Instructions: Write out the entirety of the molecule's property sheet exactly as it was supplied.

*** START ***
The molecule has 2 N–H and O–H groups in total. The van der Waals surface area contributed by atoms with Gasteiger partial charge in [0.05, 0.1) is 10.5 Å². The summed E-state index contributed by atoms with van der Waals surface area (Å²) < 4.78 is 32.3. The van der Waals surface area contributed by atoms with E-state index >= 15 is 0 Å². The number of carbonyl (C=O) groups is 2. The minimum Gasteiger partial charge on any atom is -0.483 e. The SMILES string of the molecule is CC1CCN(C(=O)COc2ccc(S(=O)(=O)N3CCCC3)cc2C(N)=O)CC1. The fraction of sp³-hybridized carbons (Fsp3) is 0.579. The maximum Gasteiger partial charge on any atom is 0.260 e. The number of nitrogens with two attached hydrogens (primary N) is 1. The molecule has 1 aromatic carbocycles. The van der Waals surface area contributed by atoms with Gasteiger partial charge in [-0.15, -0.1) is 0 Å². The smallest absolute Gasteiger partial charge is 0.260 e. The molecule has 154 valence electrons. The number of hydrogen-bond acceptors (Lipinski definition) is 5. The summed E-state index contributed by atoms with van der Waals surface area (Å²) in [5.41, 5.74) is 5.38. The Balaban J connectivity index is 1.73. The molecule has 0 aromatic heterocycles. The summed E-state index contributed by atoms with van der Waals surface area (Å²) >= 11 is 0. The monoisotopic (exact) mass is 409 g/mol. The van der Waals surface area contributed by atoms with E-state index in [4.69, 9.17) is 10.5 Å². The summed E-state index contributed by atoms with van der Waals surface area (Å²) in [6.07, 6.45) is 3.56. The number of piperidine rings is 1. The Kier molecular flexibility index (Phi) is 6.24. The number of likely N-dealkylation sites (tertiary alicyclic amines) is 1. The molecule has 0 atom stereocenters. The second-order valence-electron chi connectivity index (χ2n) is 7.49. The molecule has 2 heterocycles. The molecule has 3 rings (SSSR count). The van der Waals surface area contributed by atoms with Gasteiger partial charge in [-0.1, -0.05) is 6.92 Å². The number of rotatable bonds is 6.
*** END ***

The molecule has 2 N–H and O–H groups in total. The van der Waals surface area contributed by atoms with Gasteiger partial charge in [0.05, 0.1) is 10.5 Å². The summed E-state index contributed by atoms with van der Waals surface area (Å²) < 4.78 is 32.3. The van der Waals surface area contributed by atoms with E-state index >= 15 is 0 Å². The number of carbonyl (C=O) groups is 2. The minimum Gasteiger partial charge on any atom is -0.483 e. The SMILES string of the molecule is CC1CCN(C(=O)COc2ccc(S(=O)(=O)N3CCCC3)cc2C(N)=O)CC1. The fraction of sp³-hybridized carbons (Fsp3) is 0.579. The maximum Gasteiger partial charge on any atom is 0.260 e. The number of nitrogens with two attached hydrogens (primary N) is 1. The molecule has 1 aromatic carbocycles. The van der Waals surface area contributed by atoms with Gasteiger partial charge in [-0.15, -0.1) is 0 Å². The smallest absolute Gasteiger partial charge is 0.260 e. The molecule has 154 valence electrons. The number of hydrogen-bond acceptors (Lipinski definition) is 5. The summed E-state index contributed by atoms with van der Waals surface area (Å²) in [5.41, 5.74) is 5.38. The Balaban J connectivity index is 1.73. The molecule has 0 aromatic heterocycles. The summed E-state index contributed by atoms with van der Waals surface area (Å²) >= 11 is 0. The monoisotopic (exact) mass is 409 g/mol. The van der Waals surface area contributed by atoms with E-state index in [4.69, 9.17) is 10.5 Å². The summed E-state index contributed by atoms with van der Waals surface area (Å²) in [6.07, 6.45) is 3.56. The number of piperidine rings is 1. The Kier molecular flexibility index (Phi) is 6.24. The number of likely N-dealkylation sites (tertiary alicyclic amines) is 1. The molecule has 0 atom stereocenters. The second-order valence-electron chi connectivity index (χ2n) is 7.49. The molecule has 2 heterocycles. The molecule has 3 rings (SSSR count). The van der Waals surface area contributed by atoms with Gasteiger partial charge in [-0.1, -0.05) is 6.92 Å². The number of rotatable bonds is 6.